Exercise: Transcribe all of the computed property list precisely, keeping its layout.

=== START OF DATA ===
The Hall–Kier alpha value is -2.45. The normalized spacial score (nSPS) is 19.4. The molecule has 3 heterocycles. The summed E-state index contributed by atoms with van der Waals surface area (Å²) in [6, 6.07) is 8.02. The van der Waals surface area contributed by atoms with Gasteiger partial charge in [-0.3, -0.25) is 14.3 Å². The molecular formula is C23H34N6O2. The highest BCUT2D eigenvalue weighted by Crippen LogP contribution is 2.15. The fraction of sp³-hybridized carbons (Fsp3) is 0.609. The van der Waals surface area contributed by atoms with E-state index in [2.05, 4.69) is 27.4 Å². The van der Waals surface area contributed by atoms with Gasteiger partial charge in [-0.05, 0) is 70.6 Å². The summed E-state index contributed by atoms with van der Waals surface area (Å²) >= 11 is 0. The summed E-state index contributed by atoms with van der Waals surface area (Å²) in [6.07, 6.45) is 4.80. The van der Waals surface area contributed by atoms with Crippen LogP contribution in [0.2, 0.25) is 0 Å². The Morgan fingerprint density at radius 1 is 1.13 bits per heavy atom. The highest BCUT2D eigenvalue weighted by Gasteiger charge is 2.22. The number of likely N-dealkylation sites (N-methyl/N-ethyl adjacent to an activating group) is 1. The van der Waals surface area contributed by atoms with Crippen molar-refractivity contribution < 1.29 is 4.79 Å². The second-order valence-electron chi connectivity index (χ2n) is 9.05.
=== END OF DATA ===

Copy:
The Hall–Kier alpha value is -2.45. The normalized spacial score (nSPS) is 19.4. The molecule has 3 heterocycles. The summed E-state index contributed by atoms with van der Waals surface area (Å²) in [6, 6.07) is 8.02. The van der Waals surface area contributed by atoms with Gasteiger partial charge in [-0.3, -0.25) is 14.3 Å². The molecular formula is C23H34N6O2. The highest BCUT2D eigenvalue weighted by Crippen LogP contribution is 2.15. The fraction of sp³-hybridized carbons (Fsp3) is 0.609. The van der Waals surface area contributed by atoms with E-state index in [2.05, 4.69) is 27.4 Å². The van der Waals surface area contributed by atoms with Gasteiger partial charge in [-0.05, 0) is 70.6 Å². The summed E-state index contributed by atoms with van der Waals surface area (Å²) >= 11 is 0. The summed E-state index contributed by atoms with van der Waals surface area (Å²) in [6.07, 6.45) is 4.80. The van der Waals surface area contributed by atoms with Crippen LogP contribution in [0.2, 0.25) is 0 Å². The Morgan fingerprint density at radius 1 is 1.13 bits per heavy atom. The highest BCUT2D eigenvalue weighted by Gasteiger charge is 2.22. The number of likely N-dealkylation sites (N-methyl/N-ethyl adjacent to an activating group) is 1. The van der Waals surface area contributed by atoms with Crippen molar-refractivity contribution < 1.29 is 4.79 Å². The second-order valence-electron chi connectivity index (χ2n) is 9.05.